After a long summer of greasy labor, most of Russia’s worst oil spill has been cleaned up, and the rest has been contained so it will not wash into Arctic rivers next spring, officials said Wednesday.
“Basically, we are satisfied,” said Vadim P. Voronin of the World Bank, which is funding the cleanup project in Usinsk, about 1,000 miles northeast of Moscow. As of this week, Voronin said, “about 72 percent of the work has been done.”
“Obviously, there will be some pollution left. But the gross oil will be removed,” he said. “The rest of the work must be done by nature itself.”
In an unexpected spinoff, the Russian oil company responsible for the Usinsk accident is now considering forming a joint venture with the U.S. company hired to mop up the mess to create Russia’s first oil-spill cleanup company, spokesmen for both companies said.
The developments are the first upbeat environmental news to come out of the befouled Russian Arctic since the summer of 1994, when a dilapidated oil pipeline ruptured in about a dozen places, gushing millions of gallons of hot crude oil into creeks and streams that feed the mighty Pechora River.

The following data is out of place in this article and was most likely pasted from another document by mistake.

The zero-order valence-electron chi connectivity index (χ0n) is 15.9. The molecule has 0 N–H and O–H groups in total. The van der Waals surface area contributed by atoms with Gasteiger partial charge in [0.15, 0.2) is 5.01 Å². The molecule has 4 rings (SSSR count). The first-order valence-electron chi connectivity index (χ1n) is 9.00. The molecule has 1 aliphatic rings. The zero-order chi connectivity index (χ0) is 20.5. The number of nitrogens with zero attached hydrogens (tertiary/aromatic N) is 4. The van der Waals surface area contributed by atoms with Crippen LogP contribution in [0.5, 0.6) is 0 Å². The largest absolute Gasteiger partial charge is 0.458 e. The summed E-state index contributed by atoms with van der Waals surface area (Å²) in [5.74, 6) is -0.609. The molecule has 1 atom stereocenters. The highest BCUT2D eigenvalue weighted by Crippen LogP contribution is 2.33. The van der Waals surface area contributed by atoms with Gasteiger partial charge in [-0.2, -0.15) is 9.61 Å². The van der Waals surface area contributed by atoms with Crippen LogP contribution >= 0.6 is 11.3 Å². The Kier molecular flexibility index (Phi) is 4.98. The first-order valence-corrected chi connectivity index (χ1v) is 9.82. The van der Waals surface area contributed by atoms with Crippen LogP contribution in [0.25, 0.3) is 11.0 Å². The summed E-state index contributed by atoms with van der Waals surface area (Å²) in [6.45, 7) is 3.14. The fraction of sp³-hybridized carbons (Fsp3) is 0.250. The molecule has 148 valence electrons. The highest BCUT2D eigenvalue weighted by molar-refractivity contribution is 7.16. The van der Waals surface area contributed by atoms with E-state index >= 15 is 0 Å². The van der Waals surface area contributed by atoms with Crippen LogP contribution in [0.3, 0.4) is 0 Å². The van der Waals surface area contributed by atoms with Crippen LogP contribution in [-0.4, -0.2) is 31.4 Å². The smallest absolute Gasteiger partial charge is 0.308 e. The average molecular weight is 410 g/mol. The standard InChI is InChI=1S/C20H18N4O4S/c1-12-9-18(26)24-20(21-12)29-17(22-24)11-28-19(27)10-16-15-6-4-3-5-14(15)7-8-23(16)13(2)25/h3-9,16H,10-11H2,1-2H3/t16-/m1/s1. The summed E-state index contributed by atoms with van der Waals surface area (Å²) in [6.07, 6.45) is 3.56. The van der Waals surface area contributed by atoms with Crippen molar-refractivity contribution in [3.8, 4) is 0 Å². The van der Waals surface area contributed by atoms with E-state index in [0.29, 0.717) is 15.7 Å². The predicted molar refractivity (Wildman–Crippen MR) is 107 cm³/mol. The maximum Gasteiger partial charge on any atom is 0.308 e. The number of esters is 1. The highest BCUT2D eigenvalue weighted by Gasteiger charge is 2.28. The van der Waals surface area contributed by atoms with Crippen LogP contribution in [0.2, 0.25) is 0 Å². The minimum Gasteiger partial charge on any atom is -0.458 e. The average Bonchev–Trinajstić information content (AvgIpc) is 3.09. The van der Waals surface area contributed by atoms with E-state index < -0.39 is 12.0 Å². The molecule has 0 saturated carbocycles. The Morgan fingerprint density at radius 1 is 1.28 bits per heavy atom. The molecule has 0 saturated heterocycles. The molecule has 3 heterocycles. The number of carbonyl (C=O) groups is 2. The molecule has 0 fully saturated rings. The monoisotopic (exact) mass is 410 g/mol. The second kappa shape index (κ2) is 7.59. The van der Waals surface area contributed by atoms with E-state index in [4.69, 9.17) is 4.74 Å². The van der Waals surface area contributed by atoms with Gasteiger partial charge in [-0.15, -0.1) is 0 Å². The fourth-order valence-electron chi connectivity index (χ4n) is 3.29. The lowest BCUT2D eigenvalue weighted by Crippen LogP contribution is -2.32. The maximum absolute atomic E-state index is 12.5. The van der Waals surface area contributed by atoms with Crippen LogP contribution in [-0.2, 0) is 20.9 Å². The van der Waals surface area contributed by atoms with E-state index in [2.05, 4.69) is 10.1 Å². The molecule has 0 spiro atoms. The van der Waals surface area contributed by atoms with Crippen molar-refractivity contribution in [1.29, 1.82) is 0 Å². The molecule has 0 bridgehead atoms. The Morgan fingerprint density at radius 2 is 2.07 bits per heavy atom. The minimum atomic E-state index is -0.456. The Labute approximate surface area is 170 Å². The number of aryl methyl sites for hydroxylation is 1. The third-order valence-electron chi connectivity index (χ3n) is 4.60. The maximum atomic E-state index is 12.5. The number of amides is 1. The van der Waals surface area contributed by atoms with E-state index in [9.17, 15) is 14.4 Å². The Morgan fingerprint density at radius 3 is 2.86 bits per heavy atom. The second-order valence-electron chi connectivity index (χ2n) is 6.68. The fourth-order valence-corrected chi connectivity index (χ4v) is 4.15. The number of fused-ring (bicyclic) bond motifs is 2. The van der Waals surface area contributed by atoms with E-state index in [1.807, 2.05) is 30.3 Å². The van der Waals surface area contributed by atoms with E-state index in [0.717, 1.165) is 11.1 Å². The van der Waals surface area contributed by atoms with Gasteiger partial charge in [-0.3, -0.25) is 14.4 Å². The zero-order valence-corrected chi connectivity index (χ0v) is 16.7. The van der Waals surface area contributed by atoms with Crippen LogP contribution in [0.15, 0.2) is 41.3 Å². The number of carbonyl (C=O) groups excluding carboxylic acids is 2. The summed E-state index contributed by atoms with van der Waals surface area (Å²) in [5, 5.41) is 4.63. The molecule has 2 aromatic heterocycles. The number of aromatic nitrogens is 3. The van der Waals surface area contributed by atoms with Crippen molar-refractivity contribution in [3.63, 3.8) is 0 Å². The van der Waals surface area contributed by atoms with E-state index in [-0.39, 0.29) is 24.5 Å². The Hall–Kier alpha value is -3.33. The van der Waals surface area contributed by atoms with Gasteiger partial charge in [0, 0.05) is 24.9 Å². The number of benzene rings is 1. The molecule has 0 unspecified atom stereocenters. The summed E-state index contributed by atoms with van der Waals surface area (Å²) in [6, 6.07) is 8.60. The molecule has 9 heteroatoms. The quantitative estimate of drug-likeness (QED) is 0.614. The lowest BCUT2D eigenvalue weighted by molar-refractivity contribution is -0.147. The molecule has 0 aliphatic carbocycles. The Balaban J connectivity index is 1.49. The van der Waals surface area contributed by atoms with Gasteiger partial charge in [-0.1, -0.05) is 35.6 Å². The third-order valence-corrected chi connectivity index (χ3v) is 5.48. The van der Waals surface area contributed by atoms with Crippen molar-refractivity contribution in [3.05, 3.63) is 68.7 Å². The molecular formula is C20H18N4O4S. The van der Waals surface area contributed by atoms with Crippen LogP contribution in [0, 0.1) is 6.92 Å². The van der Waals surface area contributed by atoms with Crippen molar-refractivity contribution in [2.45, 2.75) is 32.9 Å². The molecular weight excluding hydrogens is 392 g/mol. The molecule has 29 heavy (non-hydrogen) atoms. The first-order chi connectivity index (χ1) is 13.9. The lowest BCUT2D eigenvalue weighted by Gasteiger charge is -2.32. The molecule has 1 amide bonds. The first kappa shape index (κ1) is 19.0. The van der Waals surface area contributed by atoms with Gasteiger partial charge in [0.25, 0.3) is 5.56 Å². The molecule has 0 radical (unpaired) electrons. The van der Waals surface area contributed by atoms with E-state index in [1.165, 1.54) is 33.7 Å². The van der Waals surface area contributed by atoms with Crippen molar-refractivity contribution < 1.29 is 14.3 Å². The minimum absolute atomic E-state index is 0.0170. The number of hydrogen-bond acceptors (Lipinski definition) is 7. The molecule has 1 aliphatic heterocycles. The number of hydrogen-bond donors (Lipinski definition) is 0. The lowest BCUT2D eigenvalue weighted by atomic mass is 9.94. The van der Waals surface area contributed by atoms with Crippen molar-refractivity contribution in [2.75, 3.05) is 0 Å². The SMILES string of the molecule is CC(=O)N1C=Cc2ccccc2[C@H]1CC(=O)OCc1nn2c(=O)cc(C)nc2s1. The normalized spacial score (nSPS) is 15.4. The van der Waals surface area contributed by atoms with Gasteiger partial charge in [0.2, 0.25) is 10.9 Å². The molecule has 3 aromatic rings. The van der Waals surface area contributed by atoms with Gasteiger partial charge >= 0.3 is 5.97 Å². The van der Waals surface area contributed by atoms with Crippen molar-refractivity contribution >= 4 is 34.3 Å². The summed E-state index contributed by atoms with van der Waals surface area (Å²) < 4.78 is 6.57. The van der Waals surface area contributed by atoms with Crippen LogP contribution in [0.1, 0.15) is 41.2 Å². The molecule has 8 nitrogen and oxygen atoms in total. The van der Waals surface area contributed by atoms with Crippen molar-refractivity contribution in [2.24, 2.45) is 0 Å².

Experts are still arguing about how much oil really spilled, but the World Bank estimate is 100,000 tons - roughly three times the size of the Exxon Valdez disaster in Alaska.
By any measure, the Usinsk spill was one of the world’s largest.
Miles of streambed were covered with a yard-thick layer of congealed slime, and oil slicks made their way downstream to further damage the once-rich fishing grounds that stretch 450 miles down the Pechora to the Arctic Ocean.
Environmentalists say the delicate ecosystem will require decades, if not centuries, to recover.
The World Bank and the European Bank for Reconstruction and Development (EBRD) have lent a total of $124 million to deal with the damage: about $45 million to clean up the spill, $4.5 million to help the local farmers and fishermen whose livelihoods have been ruined by oil contamination, and the rest to build 60 miles of new oil pipeline and modernize the decaying infrastructure in the oil fields.
AES/Hartec, a U.S.-Australian joint venture hired to organize the cleanup, arrived in Russia on March 9. It now has 884 people working on the project, 93 percent of whom are Russian. Crews have been working around the clock at some of the most contaminated sites.